The 1830s and 1840s were tumultuous decades in Welsh history as years of unrest among the working classes reached a violent climax. 1831 saw the Merthyr Rising, and the Chartists became the first working-class movement in Britain culminating in the 1839 Newport Rising. But one event during this period arguably captured the hearts and minds of the Welsh like no other – The Rebecca Riots or Terfysg Beca.

On May 3rd 1839 the tollgate in Efailwen, Carmarthenshire, was destroyed by a gang of men with blackened faces, clad in women’s clothes. But who were these men and what had made them so angry?

Why not visit the Southgate Tollhouse at St Fagans National History Museum?

Poverty and social inequality led these men to revolt against what they felt were unfair road taxes raised by the Turnpike trusts. These trusts were set up to improve Wales’ poor quality of roads. In return they were allowed to build toll gates. For example, between Pontarddulais and Carmarthen there were eleven tollgates. Farmers who regularly used the roads were hit the hardest. Efailwen tollagte was built in 1839 to catch out those who were not paying their way. This was the final straw.

The tolls were very much symbols of oppression, but as Neil Evans of the School of History and Archaeology writes here almost half  of the incidents ‘were about general economic conditions in the countryside and not about tolls at all.’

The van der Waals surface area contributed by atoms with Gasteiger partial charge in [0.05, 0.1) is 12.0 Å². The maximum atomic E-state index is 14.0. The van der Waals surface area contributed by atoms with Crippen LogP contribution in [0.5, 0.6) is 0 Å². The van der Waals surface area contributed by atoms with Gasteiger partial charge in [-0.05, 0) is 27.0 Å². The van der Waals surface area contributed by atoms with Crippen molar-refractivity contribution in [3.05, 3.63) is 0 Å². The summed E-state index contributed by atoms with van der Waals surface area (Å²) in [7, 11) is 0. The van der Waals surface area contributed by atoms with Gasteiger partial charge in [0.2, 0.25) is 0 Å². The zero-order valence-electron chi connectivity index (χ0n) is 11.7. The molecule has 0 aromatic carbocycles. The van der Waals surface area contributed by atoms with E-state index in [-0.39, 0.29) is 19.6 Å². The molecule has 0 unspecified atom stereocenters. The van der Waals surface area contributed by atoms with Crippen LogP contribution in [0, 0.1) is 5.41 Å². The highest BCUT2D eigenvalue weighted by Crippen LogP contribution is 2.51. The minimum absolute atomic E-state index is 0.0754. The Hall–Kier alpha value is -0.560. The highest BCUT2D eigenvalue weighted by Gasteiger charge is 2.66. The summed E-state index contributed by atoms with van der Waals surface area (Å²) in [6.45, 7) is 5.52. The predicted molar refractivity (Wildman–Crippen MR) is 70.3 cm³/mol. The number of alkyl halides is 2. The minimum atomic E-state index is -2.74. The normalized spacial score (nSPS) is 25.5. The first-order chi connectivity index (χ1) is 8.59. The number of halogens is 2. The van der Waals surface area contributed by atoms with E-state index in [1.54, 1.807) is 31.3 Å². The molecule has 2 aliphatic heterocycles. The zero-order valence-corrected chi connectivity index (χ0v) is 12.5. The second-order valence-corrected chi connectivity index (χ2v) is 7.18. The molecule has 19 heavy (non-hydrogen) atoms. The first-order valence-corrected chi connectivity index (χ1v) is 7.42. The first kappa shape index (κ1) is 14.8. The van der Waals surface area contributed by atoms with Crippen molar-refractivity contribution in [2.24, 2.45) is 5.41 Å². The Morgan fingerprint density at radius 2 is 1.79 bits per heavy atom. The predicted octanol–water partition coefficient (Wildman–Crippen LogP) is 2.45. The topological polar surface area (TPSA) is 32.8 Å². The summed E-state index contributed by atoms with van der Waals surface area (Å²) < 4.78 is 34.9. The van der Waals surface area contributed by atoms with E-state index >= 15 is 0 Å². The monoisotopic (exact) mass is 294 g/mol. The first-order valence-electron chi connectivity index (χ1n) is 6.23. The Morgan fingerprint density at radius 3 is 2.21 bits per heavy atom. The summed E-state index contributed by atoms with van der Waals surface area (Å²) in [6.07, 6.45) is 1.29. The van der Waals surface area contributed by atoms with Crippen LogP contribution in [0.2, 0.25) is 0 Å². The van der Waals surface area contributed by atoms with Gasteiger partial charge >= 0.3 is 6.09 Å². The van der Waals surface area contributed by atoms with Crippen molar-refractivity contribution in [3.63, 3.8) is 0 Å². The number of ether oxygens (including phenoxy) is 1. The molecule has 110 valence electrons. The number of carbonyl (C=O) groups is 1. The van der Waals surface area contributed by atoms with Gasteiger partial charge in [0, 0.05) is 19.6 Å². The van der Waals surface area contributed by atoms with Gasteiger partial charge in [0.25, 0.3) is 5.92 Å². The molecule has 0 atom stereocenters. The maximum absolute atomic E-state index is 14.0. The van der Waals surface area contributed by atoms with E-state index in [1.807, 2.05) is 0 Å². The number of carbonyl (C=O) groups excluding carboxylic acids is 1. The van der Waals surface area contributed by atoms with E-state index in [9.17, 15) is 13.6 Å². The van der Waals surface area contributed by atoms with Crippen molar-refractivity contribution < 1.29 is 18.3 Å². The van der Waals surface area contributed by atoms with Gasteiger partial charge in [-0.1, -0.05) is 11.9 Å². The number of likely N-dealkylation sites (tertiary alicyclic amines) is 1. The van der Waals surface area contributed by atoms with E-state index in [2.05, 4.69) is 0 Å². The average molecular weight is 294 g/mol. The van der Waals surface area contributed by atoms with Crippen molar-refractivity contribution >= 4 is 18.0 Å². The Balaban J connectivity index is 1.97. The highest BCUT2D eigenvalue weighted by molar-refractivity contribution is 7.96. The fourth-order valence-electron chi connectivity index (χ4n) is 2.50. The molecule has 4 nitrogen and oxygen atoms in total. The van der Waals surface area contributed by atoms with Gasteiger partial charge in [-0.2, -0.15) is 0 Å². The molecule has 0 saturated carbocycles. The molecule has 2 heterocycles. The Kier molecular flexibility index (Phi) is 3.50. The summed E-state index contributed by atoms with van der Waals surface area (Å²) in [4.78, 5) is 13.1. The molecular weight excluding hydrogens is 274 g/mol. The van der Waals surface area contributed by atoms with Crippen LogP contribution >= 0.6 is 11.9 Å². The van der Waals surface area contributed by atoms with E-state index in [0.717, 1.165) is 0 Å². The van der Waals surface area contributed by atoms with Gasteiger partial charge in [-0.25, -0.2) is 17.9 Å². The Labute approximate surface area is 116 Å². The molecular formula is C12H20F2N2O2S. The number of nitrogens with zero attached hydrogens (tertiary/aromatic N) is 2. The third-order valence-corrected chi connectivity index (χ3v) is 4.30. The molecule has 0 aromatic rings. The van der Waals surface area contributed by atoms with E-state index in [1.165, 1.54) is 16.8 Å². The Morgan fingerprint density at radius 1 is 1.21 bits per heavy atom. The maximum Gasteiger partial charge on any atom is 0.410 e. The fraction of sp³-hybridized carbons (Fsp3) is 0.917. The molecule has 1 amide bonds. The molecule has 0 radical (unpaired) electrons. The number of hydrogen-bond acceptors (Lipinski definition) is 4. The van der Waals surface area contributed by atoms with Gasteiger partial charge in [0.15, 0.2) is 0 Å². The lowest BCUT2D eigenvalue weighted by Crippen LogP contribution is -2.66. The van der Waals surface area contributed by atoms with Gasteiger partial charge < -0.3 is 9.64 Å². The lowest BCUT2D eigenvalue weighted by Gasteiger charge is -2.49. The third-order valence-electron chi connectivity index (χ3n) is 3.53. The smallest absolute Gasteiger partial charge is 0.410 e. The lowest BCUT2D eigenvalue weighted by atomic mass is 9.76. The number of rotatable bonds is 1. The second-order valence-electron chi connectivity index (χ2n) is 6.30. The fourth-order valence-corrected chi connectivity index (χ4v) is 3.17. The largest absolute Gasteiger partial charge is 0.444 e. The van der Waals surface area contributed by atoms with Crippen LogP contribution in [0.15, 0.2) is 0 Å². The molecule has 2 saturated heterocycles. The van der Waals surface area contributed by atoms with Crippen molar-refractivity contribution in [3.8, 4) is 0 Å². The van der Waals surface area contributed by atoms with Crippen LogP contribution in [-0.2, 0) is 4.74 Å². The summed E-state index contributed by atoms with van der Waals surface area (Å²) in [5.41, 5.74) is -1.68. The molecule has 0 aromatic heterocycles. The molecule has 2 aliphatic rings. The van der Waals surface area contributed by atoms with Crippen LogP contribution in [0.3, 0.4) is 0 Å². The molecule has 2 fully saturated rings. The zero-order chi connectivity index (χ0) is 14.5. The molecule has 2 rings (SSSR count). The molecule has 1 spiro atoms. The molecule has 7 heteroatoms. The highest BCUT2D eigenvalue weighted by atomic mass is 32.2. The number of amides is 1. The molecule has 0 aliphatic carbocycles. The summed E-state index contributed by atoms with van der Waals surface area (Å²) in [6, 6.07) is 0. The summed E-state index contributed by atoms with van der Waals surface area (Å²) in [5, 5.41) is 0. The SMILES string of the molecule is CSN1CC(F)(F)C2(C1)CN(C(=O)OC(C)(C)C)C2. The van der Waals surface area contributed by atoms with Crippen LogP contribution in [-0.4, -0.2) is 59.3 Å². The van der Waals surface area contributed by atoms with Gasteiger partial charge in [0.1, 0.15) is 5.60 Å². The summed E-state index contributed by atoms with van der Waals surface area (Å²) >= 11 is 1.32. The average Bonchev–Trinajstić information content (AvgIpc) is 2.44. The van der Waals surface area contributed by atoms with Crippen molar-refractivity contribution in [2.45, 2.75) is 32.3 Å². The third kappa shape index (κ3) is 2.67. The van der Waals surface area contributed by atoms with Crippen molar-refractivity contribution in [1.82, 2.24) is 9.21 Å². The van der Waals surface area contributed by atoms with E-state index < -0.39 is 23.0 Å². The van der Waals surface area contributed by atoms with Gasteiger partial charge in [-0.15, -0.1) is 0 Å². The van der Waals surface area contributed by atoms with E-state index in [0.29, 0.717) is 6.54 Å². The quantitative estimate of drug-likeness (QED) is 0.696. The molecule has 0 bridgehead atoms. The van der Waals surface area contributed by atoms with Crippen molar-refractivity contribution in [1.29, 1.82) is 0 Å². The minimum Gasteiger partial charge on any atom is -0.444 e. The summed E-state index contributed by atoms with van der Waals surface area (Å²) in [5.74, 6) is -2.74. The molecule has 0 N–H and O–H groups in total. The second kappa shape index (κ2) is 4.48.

The economic hardship of the period meant life was hard and primitive. Below are some of the reasons why:

  • A population increase in rural Wales meant gaining a livelihood was difficult
  • Most farmers did not own their own land so had to pay high rents to wealthy landlords
  • Prices for livestock were falling
  • Common land which had been available for all the people in the village were now enclosed
  • Establishment of the Workhouse (one was built in Carmarthen in 1837)
  • Farmers had to pay tithes to the church – one tenth of all their produce each year – even if they attended chapel, which many did

Times were hard, but in 1842-3 when economic conditions were even worse the outbreaks once again spread through the south west….

 Now Discover for Yourself

There are a number of theories as to why the name Rebecca was chosen for the leader of the disturbances. Do some detective work of your own and find out what they are and which one you feel is the most convincing.

For those of you interested in reading some primary sources (original materials from the period) visit the People’s Collection Wales website. The National Archives website have some very useful and interesting primary source exercises so get involved!

You may even have seen episode 4 of The Story of Wales which was recently shown on BBC 2 which covered the Rebecca Riots. I was lucky enough to work as a runner on the series and the scene you can view here was filmed at St Fagans National History Museum just outside Cardiff, and took most of the night to film. The original gate was replaced with one specially made for the scene only so it could be smashed up by the rioters. It was all very fun.

If you’re feeling a little more adventurous take a walk or cycle along the Bro Beca Trail and explore the landscape of Rebecca.